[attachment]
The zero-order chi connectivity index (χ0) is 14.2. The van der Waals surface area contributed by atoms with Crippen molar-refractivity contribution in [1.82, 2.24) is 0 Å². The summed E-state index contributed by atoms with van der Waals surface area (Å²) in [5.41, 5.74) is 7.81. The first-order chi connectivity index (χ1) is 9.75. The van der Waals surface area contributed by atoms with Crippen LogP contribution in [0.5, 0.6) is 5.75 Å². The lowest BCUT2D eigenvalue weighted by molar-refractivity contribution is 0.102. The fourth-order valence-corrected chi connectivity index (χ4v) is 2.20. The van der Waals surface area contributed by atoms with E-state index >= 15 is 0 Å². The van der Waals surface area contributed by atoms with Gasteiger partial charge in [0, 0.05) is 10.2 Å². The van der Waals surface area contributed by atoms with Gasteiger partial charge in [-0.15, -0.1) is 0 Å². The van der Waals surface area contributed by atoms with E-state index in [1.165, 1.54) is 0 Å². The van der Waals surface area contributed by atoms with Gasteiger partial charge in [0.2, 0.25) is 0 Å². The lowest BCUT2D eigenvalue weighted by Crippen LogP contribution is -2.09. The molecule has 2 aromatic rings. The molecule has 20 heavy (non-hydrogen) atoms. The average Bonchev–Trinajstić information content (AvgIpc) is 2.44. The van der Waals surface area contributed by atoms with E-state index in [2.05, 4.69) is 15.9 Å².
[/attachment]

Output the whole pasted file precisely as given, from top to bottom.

The zero-order chi connectivity index (χ0) is 14.2. The van der Waals surface area contributed by atoms with Crippen molar-refractivity contribution in [1.82, 2.24) is 0 Å². The summed E-state index contributed by atoms with van der Waals surface area (Å²) in [5.41, 5.74) is 7.81. The first-order chi connectivity index (χ1) is 9.75. The van der Waals surface area contributed by atoms with Crippen LogP contribution in [0.5, 0.6) is 5.75 Å². The lowest BCUT2D eigenvalue weighted by molar-refractivity contribution is 0.102. The fourth-order valence-corrected chi connectivity index (χ4v) is 2.20. The van der Waals surface area contributed by atoms with E-state index >= 15 is 0 Å². The van der Waals surface area contributed by atoms with Gasteiger partial charge in [0, 0.05) is 10.2 Å². The van der Waals surface area contributed by atoms with Gasteiger partial charge in [-0.15, -0.1) is 0 Å². The van der Waals surface area contributed by atoms with E-state index in [1.165, 1.54) is 0 Å². The van der Waals surface area contributed by atoms with Gasteiger partial charge in [0.2, 0.25) is 0 Å². The lowest BCUT2D eigenvalue weighted by Crippen LogP contribution is -2.09. The molecule has 2 aromatic rings. The molecule has 20 heavy (non-hydrogen) atoms. The average Bonchev–Trinajstić information content (AvgIpc) is 2.44. The van der Waals surface area contributed by atoms with E-state index in [2.05, 4.69) is 15.9 Å².